Facebook will implement algorithm changes to limit the virality of political posts
The social giant wants to prevent election disinformationBy Samuel Gush 20 comments
Why it matters: Facebook is set to deploy more rigid algorithmic tools to limit the spread of viral content on its platform. This is according to a new report by the Wall Street Journal that highlights measures that have been tested in recent elections, including in Sri Lanka and Myanmar, to mitigate disinformation campaigns.
The move is in preparation for the November U.S. presidential election, which is set to pose some unique challenges. The company believes that there's tremendous potential for upheaval spurred on by the spread of disinformation during election season.
According to a recent blog post by Facebook CEO Mark Zuckerberg, the country is deeply divided along political lines. Zuckerberg has raised concerns about the recent surge in politically-motivated acts of violence as well as misinformed statements by public figures. He has alluded to these as indicators that democracy could be undermined if information is not regulated.
Facebook has already made a commitment to halt all political ads one week before the election. The social network will also pause them indefinitely after November 3 to curb inflammatory political indoctrinations. They've also been working to restrict the virality of political posts on its platforms since 2017. This is after finding themselves at the center of a probe involving their role in disseminating misleading political stories.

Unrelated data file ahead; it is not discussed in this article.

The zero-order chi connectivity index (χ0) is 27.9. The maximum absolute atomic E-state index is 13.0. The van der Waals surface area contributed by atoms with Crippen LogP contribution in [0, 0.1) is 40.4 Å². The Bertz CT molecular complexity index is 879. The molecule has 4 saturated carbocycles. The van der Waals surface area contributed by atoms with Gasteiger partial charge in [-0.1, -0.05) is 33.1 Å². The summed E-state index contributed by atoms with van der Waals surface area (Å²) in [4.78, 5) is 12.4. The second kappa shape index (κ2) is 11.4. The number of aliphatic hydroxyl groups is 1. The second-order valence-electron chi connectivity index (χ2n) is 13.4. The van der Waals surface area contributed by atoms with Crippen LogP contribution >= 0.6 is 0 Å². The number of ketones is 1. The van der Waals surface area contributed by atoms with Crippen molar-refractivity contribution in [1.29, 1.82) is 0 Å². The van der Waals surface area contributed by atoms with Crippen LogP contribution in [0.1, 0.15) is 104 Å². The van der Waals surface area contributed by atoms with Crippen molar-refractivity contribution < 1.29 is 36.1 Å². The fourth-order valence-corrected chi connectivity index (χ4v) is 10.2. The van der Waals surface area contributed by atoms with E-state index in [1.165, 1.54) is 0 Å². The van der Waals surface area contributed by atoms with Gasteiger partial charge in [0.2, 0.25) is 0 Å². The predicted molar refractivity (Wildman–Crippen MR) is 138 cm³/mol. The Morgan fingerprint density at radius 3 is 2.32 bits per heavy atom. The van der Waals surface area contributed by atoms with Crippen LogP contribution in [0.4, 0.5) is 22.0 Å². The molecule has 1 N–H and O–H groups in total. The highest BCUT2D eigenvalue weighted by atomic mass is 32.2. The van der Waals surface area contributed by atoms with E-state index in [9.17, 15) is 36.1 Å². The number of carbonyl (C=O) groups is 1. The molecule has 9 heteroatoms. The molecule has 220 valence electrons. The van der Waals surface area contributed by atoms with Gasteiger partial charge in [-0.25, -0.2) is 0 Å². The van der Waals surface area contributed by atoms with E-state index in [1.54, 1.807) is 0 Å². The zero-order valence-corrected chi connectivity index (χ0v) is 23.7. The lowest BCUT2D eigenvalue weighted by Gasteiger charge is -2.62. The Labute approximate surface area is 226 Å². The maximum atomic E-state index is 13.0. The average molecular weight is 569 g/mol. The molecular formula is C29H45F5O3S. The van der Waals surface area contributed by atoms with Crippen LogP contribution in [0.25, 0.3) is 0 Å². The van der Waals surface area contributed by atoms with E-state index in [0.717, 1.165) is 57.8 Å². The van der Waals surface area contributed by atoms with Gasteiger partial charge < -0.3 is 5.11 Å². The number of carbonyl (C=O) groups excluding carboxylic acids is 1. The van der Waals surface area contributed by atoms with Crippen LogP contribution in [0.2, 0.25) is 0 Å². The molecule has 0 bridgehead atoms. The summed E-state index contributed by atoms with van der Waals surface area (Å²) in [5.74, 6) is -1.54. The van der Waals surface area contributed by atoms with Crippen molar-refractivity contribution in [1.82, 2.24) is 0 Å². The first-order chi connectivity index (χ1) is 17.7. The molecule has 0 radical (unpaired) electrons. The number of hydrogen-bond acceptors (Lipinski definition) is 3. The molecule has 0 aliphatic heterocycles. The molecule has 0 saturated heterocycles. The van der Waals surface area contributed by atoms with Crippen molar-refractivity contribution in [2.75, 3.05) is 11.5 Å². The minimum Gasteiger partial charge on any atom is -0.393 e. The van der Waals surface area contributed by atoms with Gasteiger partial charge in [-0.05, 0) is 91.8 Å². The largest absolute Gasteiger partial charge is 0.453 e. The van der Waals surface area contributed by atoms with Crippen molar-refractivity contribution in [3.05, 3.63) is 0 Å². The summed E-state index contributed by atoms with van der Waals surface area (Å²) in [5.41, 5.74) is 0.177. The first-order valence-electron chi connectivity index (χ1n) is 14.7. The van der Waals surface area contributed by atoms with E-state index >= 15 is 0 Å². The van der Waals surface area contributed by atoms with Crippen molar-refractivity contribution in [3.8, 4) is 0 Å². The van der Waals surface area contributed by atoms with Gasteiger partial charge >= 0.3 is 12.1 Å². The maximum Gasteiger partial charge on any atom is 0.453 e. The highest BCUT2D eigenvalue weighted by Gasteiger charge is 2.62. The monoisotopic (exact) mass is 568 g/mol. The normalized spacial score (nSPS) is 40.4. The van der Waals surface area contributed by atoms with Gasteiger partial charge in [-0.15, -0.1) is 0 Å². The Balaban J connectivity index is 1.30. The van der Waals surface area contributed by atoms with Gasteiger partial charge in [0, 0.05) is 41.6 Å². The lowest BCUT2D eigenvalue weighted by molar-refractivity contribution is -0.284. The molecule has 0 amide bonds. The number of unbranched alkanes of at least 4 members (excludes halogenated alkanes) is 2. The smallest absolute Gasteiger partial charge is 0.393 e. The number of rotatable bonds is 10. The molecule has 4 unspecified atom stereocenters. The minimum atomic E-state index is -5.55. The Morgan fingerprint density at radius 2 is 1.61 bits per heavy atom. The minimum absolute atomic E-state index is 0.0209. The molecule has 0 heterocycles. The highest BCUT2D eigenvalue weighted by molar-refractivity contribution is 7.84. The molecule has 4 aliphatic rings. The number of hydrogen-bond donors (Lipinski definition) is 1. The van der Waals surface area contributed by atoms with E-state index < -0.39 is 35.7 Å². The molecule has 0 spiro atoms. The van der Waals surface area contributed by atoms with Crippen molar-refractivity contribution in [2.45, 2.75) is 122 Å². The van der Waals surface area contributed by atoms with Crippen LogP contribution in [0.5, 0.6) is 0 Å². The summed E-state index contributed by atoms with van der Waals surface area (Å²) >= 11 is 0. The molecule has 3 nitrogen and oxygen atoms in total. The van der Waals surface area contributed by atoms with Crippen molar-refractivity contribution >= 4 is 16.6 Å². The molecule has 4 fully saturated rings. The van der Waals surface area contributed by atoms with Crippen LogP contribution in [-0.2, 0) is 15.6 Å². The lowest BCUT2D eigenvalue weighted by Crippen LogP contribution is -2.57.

More recently, the network has been criticized for using overkill methods to suppress legitimate news sources, a move that arguably infringes upon free speech. Mother Jones, a major political news network, recently lambasted FB execs for intentionally limiting the reach of its news posts. Republican politicians also recently accused Facebook of control overreach and bias. This is after the social media platform censored a New York Post story related to Hunter Biden, Joe Biden's son.
Facebook found itself at the center of a probe involving its role in disseminating misleading political stories. (Image: USA Today)
Facebook defended the move and said that the restriction was in line with its election interference prohibition policies. It underscored that such information had to go through a fact-checking process before it could be released to the public.
The following is the statement issued by Andy Stone, the company's Policy Communications Director, in relation to this. "While I will intentionally not link to the New York Post, I want be clear that this story is eligible to be fact checked by Facebook's third-party fact checking partners. In the meantime, we are reducing its distribution on our platform." Facebook currently relies on a network of third-party fact-checking organizations to authenticate such information. They include the Associated Press, the Daily Caller, and France-Presse.
Masthead credit: CNN